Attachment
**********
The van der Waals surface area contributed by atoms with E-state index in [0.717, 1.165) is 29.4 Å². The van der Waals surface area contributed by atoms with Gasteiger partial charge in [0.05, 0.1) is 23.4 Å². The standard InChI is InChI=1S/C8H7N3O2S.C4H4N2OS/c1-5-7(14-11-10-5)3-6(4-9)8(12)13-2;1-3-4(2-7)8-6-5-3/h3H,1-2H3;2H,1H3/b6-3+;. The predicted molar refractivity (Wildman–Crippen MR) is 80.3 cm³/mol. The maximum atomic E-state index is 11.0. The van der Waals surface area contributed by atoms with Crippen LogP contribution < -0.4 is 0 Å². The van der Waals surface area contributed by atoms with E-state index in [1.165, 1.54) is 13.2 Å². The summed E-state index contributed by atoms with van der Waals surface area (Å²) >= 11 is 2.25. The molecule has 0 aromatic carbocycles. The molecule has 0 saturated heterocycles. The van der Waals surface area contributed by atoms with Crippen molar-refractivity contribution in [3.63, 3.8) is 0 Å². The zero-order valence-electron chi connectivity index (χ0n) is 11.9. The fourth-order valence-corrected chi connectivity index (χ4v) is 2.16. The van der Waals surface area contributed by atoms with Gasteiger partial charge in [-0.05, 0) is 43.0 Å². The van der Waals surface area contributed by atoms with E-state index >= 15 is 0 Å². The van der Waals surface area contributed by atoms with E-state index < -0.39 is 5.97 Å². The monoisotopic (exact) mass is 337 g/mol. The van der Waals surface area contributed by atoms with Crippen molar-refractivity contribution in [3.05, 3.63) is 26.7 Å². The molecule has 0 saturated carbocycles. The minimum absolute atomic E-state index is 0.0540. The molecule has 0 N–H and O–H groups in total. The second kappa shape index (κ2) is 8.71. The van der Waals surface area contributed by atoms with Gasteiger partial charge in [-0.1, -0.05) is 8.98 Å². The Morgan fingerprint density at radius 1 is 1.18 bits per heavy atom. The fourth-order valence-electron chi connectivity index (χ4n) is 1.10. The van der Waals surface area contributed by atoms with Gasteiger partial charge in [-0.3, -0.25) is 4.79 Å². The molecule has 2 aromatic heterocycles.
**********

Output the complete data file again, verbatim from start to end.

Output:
The van der Waals surface area contributed by atoms with E-state index in [0.717, 1.165) is 29.4 Å². The van der Waals surface area contributed by atoms with Gasteiger partial charge in [0.05, 0.1) is 23.4 Å². The standard InChI is InChI=1S/C8H7N3O2S.C4H4N2OS/c1-5-7(14-11-10-5)3-6(4-9)8(12)13-2;1-3-4(2-7)8-6-5-3/h3H,1-2H3;2H,1H3/b6-3+;. The predicted molar refractivity (Wildman–Crippen MR) is 80.3 cm³/mol. The maximum atomic E-state index is 11.0. The van der Waals surface area contributed by atoms with Crippen LogP contribution < -0.4 is 0 Å². The van der Waals surface area contributed by atoms with E-state index in [1.165, 1.54) is 13.2 Å². The summed E-state index contributed by atoms with van der Waals surface area (Å²) >= 11 is 2.25. The molecule has 0 aromatic carbocycles. The molecule has 0 saturated heterocycles. The van der Waals surface area contributed by atoms with Crippen molar-refractivity contribution in [3.63, 3.8) is 0 Å². The zero-order valence-electron chi connectivity index (χ0n) is 11.9. The fourth-order valence-corrected chi connectivity index (χ4v) is 2.16. The van der Waals surface area contributed by atoms with Gasteiger partial charge in [-0.05, 0) is 43.0 Å². The van der Waals surface area contributed by atoms with E-state index >= 15 is 0 Å². The van der Waals surface area contributed by atoms with E-state index < -0.39 is 5.97 Å². The monoisotopic (exact) mass is 337 g/mol. The van der Waals surface area contributed by atoms with Crippen molar-refractivity contribution in [3.05, 3.63) is 26.7 Å². The molecule has 0 saturated carbocycles. The minimum absolute atomic E-state index is 0.0540. The molecule has 0 N–H and O–H groups in total. The second kappa shape index (κ2) is 8.71. The van der Waals surface area contributed by atoms with Gasteiger partial charge in [-0.1, -0.05) is 8.98 Å². The Morgan fingerprint density at radius 1 is 1.18 bits per heavy atom. The fourth-order valence-electron chi connectivity index (χ4n) is 1.10. The van der Waals surface area contributed by atoms with Gasteiger partial charge in [-0.3, -0.25) is 4.79 Å². The molecule has 2 aromatic heterocycles.